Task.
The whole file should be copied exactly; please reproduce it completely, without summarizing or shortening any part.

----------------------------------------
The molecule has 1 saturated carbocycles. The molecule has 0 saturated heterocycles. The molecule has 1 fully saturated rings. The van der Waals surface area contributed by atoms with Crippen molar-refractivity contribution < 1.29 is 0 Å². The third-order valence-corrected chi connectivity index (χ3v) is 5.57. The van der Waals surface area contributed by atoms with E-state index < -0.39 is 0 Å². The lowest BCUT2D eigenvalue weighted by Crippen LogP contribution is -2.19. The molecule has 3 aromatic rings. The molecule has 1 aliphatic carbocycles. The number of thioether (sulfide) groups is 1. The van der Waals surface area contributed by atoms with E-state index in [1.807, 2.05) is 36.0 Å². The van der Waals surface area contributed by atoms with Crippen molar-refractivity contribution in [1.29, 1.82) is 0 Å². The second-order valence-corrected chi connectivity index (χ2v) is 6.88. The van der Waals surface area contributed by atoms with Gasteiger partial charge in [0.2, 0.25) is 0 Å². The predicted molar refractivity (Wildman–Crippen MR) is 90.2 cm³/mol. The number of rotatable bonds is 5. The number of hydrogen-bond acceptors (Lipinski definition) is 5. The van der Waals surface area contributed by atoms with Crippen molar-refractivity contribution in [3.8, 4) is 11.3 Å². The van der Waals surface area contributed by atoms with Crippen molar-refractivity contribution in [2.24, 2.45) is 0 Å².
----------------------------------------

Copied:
The molecule has 1 saturated carbocycles. The molecule has 0 saturated heterocycles. The molecule has 1 fully saturated rings. The van der Waals surface area contributed by atoms with Crippen molar-refractivity contribution < 1.29 is 0 Å². The third-order valence-corrected chi connectivity index (χ3v) is 5.57. The van der Waals surface area contributed by atoms with E-state index < -0.39 is 0 Å². The lowest BCUT2D eigenvalue weighted by Crippen LogP contribution is -2.19. The molecule has 3 aromatic rings. The molecule has 1 aliphatic carbocycles. The number of thioether (sulfide) groups is 1. The van der Waals surface area contributed by atoms with E-state index in [1.807, 2.05) is 36.0 Å². The van der Waals surface area contributed by atoms with Crippen molar-refractivity contribution in [1.29, 1.82) is 0 Å². The second-order valence-corrected chi connectivity index (χ2v) is 6.88. The van der Waals surface area contributed by atoms with Gasteiger partial charge in [0.2, 0.25) is 0 Å². The predicted molar refractivity (Wildman–Crippen MR) is 90.2 cm³/mol. The number of rotatable bonds is 5. The number of hydrogen-bond acceptors (Lipinski definition) is 5. The van der Waals surface area contributed by atoms with Crippen molar-refractivity contribution in [3.8, 4) is 11.3 Å². The van der Waals surface area contributed by atoms with Crippen molar-refractivity contribution in [2.24, 2.45) is 0 Å².